Over the centuries, our lives and communities have become much more hygienic. And that’s mostly a good thing. But according to scientists at the Biological Anthropology Laboratory at Cambridge University, UK, there’s a startling downside to all this cleanliness. It seems to be correlated with an increased risk of Alzheimer’s disease (AD).
By comparing data from 192 countries, the researchers discovered that the most industrialized, wealthiest countries with large urban areas and good sanitation have the highest rates of AD. The reason, the researchers believe, has to do with the “hygiene hypothesis.” This is the idea that immune systems that are overly protected against exposure to germs are weaker and less able to ward off disease.
In well-off, highly sanitized countries, our immune systems are “protected” through the widespread use of antibiotics, chlorinated water, antibacterials, and artificial surfaces. All these factors can lead to insufficient development of white blood cells, including the T-lymphocytes, which attack invading microbes.
Previous research has noted deficiency of certain types of T-cells in the brains of people with AD. What’s more, an underdeveloped immune system exposes the brain to the inflammation associated with AD.
This idea is not as new as it may sound. The immune system requires some exposure to microbes in order to develop properly. When exposed naturally to germs early in life, the body develops lifelong natural immunity.
Since the 19th century, many populations have had less and less exposure to “friendly” microbes in soils, animals and manure, which strengthen the immune system, and had always been present throughout earlier human history. But as our exposure to germs has decreased, so has our resilience.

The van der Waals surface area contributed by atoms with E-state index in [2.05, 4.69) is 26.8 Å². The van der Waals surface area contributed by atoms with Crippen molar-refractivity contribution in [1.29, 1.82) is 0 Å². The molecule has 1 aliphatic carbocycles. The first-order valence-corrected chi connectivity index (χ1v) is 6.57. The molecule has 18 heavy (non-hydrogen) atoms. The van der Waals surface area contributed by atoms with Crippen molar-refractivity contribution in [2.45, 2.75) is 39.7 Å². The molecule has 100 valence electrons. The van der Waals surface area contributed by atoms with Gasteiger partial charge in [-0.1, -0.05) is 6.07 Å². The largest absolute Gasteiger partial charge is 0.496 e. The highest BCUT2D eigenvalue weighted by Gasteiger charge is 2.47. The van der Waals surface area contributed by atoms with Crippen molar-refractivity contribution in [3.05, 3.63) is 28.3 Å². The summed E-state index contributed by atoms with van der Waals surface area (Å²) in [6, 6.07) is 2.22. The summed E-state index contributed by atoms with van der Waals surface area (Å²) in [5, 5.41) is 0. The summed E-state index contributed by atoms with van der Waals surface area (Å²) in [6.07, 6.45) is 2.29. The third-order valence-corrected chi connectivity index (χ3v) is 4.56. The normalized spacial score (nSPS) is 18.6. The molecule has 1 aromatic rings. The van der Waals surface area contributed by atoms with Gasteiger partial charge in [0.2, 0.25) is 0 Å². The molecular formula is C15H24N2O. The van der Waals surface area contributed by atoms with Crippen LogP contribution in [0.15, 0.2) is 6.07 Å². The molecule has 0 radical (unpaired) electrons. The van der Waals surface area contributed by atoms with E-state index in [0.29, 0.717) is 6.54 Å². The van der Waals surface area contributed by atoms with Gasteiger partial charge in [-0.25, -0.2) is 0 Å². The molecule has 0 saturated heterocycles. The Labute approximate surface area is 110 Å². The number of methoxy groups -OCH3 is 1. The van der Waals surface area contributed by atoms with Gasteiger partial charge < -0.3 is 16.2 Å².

For example, polio became a big problem in the late 19th to mid-20th centuries (before the vaccine was developed) when a large proportion of the population began practicing “better” hygiene. This new level of cleanliness kept people from being exposed to polio as babies, but it didn’t do them any favors later in life. There is even evidence from ancient Egypt that the royal elites who were protected from germs had more problems with viruses such as polio later in life.
Polio is one of many viruses that travel through the environment–in this case infecting humans through contaminated water supplies. It is basically an intestinal virus. But in a small minority of cases, the virus passes into the spinal cord and can cause temporary or permanent paralysis. The vast majority of babies infected in infancy simply experience an acute viral infection. Paralysis or partial paralysis is very rare. (This may be due in part to the “passive immunity” that babies retain from their mothers–especially if they’re also breastfed). That exposure in infancy confers lifelong immunity.
If, on the other hand, better hygiene staves off your exposure until you’re an adolescent or young adult, you have a much greater chance of having it spread into your spinal cord and cause paralysis.
Each person infected with polio will on average pass the infection to several other people. So, we can see how the virus hitting a previously uninfected population of “baby boom” adolescents would have caused an epidemic during the 1950s…as it dramatically did.
But don’t ditch the soap just yet…
No one is suggesting that we stop washing up. In fact, as I’ve explained in previous Daily Dispatches, handwashing is the best way to prevent the influenza virus from spreading.
But don’t use antibacterial soap or hand sanitizer. And it’s important to only use antibiotics when they’re absolutely necessary.
If you want to further support brain function, nature provides a number of options, including berberine and carotenoids such as lutein and zeaxanthin. And dirt–if we believe the new study’s hypothesis.
So, don’t be afraid of getting a little dirty while working in the garden, enjoying nature, or visit a working farm. And let your children or grandchildren play out in the dirt too!
1. Fox, M, Knapp, LA, Andrews, PW, Fincher, CL, Hygeine and the world distribution of Alzheimer’s disease, Evolution, Medicine and Public Health, 2013, DOI: 10.1093/emph/eot015.